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Antimicrobial resistance strategy calls for better prescribing

The Government’s five-year antimicrobial resistance strategy sets out plans to improve prescribing practice, make better use of rapid diagnostics and improve professional education in the NHS to ensure clinicians understand the need for more sustainable use of antibiotics.

The strategy also calls for infection prevention practices to be further strengthened.

In March, chief medical officer Professor Dame Sally Davies warned that increasing bacterial resistance posed a “catastrophic threat” to the world.

On prescribing, the new strategy says: “Indiscriminate or inappropriate use of antibiotics is a key driver in the spread of antibiotic resistance. There is already an extensive range of guidance, education, tools and industry-sponsored initiatives to promote the responsible use of antibiotics in patients and animals, but most prescribing is carried out in the absence of adequate information about the nature of the infection or before the results of diagnostic testing are available.

Educating both clinicians and the public is a key element of the strategy, which notes: “Clinicians involved in prescribing need to remain up to date with emerging evidence on resistance and appropriate antibiotic usage. One way to help clinicians achieve this is by ensuring that continuing professional development programmes include the competences required for effective antibiotic stewardship.

“Patients frequently believe, incorrectly, that antibiotics will help them recover from all respiratory tract infections faster. In addition, studies have shown that up to 25% of patients in England do not finish their course of antibiotics or keep them for later use, all practices that encourage AMR. Patient consultations can be difficult when patients expect antibiotics for self-limiting infections. More needs to be done to educate patients and the public more generally about appropriate antibiotic use.”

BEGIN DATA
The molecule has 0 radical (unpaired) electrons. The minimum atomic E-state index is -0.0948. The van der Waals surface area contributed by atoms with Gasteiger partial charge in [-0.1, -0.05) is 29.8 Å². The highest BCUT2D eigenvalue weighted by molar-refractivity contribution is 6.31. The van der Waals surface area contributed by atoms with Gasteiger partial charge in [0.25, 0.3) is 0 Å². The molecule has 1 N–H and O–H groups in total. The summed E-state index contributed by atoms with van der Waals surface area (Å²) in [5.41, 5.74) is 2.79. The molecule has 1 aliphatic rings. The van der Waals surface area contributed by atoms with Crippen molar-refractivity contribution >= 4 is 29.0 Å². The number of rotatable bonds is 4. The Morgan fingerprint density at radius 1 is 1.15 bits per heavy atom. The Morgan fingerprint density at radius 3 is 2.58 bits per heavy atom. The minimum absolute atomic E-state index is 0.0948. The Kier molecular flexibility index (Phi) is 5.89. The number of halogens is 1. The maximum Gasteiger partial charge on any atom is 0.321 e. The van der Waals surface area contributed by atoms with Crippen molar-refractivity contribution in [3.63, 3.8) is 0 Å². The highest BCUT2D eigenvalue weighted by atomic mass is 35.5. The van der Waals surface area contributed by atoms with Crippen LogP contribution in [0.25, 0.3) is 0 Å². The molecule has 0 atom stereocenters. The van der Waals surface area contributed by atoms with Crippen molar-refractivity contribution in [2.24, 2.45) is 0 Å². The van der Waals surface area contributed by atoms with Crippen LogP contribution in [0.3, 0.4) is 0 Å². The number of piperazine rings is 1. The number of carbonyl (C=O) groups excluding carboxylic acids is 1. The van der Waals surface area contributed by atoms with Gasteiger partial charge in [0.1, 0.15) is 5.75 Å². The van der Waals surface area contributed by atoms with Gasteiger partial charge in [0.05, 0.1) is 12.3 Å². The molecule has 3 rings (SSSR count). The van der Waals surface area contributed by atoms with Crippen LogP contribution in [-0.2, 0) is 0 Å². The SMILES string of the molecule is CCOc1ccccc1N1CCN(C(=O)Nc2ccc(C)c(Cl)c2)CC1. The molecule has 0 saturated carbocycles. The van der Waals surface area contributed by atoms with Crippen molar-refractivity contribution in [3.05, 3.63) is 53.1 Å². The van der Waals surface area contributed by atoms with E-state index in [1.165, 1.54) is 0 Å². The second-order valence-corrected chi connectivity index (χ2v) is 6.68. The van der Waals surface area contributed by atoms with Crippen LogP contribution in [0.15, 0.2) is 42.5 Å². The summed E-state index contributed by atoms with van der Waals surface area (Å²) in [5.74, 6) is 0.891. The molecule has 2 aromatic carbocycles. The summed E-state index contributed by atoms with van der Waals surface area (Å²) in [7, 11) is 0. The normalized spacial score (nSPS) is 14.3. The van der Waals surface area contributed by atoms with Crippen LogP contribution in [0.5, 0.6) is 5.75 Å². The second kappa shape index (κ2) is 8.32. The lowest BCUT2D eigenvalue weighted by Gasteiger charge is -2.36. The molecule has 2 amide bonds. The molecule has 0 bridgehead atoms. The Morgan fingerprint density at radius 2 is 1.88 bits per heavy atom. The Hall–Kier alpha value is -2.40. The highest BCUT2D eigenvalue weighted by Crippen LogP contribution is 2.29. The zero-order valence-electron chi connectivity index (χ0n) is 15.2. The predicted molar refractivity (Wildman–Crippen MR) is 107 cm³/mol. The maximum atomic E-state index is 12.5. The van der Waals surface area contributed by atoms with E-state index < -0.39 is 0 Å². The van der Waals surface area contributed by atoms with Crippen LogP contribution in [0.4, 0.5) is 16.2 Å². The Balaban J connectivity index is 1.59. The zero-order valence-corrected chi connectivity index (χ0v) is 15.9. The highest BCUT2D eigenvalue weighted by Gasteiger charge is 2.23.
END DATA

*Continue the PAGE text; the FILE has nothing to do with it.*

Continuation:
The strategy aims to improve prevention and infection management in both people and animals, through better hygiene in medical and community settings, alongside better farming practices.

Better data on resistance could improve the effectiveness of tracking bacteria.

A new NIHR Health Protection Research Unit will be set up to focus on AMR and healthcare associated infections, while work will continue to develop new forms of antibiotics.

Public health minister Anna Soubry said: “The Chief Medical Officer’s stark warning showed that bacteria are adapting fast and if we don’t take action, we could face serious problems in years to come.

“That’s why this strong, cross government strategy sets out real actions to stay one step ahead and fight antimicrobial resistance both nationally and internationally.

“But this is really a problem that society has to take on together, through better education, treatment and monitoring of bacteria. Whether you’re a patient, a doctor or a vet, we all have a role to play in prescribing and using antibiotics responsibly.”

Professor Dame Sally Davies welcomed the strategy and said: “Antimicrobial resistance is a global problem and we all need to take responsibility.”

The following is an extract from the strategy, setting out the CMO’s recommendations:

1. Action is needed at the international, national and local level: antimicrobial resistance should be an issue that has the same level of political interest as methicillin resistant Staphylococcus aureus (MRSA) and C. difficile in England. It should be placed on the ‘national risk register’ (specifically, the National Security Risk Assessment) and the government should campaign for it to be given higher priority internationally, including collaborations to ensure the development of new antimicrobials and vaccines such as Private Public Partnerships.

2. The national approach to tackling antimicrobial resistance should be managed jointly between DH and Defra to ensure that a comprehensive integrated programme is developed. The UK 2013 to 2018 cross government antimicrobial resistance strategy and action plan is welcome. It provides a base for future working but this needs to be built upon.

3. Rapid diagnostics enabling appropriate treatment and surveillance will be key to addressing the issues raised by imported infections. Identification of imported infections and carriage of organisms with antimicrobial resistance is critical. Once identified, effective infection control mechanisms exist for most infections. This should be a specific focus within the Public Health England surveillance strategy.

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